alexa Eisenmenger syndrome | Italy | PDF | PPT| Case Reports | Symptoms | Treatment

OMICS International organises 3000+ Global Conferenceseries Events every year across USA, Europe & Asia with support from 1000 more scientific societies and Publishes 700+ Open Access Journals which contains over 50000 eminent personalities, reputed scientists as editorial board members.

Recommended Conferences

Read more

Recommended Journals

Relevant Topics

Eisenmenger Syndrome

  • Share this page
  • Facebook
  • Twitter
  • LinkedIn
  • Google+
  • Pinterest
  • Blogger
  • Eisenmenger syndrome

    Eisenmenger syndrome is a cyanotic heart defect characterized by a long-standing intracardiac shunt (caused by ventricular septal defect, atrial septal defect, or less commonly, patent ductus arteriosus) that eventually reverses to a right-to-left shunt.

    Symptoms: Bluish lips, fingers, toes, and skin (cyanosis) Chest pain. Coughing up blood. Dizziness. Fainting. Feeling tired. Shortness of breath. Stroke.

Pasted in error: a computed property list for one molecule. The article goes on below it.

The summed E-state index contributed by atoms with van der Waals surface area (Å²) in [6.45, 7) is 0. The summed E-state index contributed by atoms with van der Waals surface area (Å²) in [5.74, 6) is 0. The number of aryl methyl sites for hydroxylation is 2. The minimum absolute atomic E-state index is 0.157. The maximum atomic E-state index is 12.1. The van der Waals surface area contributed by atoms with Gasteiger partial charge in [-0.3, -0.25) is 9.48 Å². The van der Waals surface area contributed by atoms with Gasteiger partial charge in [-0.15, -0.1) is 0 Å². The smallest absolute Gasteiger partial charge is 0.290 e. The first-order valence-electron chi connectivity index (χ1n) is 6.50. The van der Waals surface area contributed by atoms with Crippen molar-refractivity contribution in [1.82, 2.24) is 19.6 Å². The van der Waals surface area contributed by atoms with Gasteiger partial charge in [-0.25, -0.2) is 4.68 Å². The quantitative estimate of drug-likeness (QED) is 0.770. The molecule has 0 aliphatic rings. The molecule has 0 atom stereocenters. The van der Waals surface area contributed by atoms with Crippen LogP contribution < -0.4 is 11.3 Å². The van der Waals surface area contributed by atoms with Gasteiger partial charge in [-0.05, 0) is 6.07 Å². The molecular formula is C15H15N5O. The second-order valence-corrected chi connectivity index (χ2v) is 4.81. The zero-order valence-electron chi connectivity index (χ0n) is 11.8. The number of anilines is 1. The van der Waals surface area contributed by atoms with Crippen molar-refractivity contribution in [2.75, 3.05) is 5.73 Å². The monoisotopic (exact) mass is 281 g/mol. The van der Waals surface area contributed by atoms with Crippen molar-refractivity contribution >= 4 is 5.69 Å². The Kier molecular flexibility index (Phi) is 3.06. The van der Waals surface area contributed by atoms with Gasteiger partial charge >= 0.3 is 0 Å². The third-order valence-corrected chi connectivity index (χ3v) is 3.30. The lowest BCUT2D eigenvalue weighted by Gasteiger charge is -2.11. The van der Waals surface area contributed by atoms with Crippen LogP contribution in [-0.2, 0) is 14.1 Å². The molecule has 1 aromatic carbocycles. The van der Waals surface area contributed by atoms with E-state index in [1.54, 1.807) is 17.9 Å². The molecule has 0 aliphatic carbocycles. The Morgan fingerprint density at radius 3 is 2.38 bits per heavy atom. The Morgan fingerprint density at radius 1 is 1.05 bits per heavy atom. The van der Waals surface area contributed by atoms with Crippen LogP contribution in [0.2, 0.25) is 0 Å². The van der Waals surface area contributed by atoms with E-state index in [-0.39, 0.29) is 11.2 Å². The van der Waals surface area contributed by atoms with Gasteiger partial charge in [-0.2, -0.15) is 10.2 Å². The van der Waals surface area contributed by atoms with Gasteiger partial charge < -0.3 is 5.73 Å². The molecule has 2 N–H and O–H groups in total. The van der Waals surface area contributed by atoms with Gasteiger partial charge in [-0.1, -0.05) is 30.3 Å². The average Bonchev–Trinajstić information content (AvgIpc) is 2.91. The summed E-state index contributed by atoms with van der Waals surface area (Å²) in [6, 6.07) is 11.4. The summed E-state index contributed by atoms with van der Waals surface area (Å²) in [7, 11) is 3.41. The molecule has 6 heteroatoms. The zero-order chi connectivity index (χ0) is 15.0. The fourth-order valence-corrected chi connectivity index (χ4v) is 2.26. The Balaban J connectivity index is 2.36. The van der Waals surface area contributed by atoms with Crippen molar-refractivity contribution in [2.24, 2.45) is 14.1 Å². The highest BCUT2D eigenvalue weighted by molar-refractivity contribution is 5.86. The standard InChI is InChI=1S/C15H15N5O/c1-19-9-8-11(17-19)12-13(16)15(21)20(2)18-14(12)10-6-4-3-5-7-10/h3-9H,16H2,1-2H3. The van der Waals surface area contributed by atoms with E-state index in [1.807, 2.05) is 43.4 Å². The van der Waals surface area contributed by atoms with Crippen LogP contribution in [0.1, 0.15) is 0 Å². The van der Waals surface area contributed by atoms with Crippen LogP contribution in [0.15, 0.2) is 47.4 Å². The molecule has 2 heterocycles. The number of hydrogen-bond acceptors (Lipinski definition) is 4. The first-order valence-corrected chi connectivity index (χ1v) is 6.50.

• Eisenmenger syndrome

    Diagnosis: It is mainly detected by: Increased pulmonary arterial flow - Atrial septal defect (ASD), systemic arteriovenous fistulae, total anomalous pulmonary venous return.

    Treament: If the hole in the heart is identified before it causes pulmonary hypertension, it can normally be repaired through surgery preventing the disease .After pulmonary hypertension, a heart,lung transplant or a lung transplant with repair of the heart is a possible option. Transplantation is the final therapeutic option and only for patients with poor prognosis and quality of life. Various medicines and therapies for pulmonary hypertension are under investigation for treatment of the symptoms. Causes: A number of congenital heart defects can cause Eisenmenger syndrome, including atrial septal defects, ventricular septal defects, patent ductus arteriosus, and more complex types of acyanotic heart disease.

  • Eisenmenger syndrome

    Epidemology: Eisenmenger syndrome usually develops before puberty but may develop in adolescence and early adulthood. Patients in underdeveloped countries are more likely to present late with uncorrected congenital cardiac lesions and a markedly elevated pulmonary vascular resistance (PVR). They are more likely to be inoperable secondary to Eisenmenger physiology.

Expert PPTs

Speaker PPTs

 

High Impact List of Articles

Conference Proceedings

adwords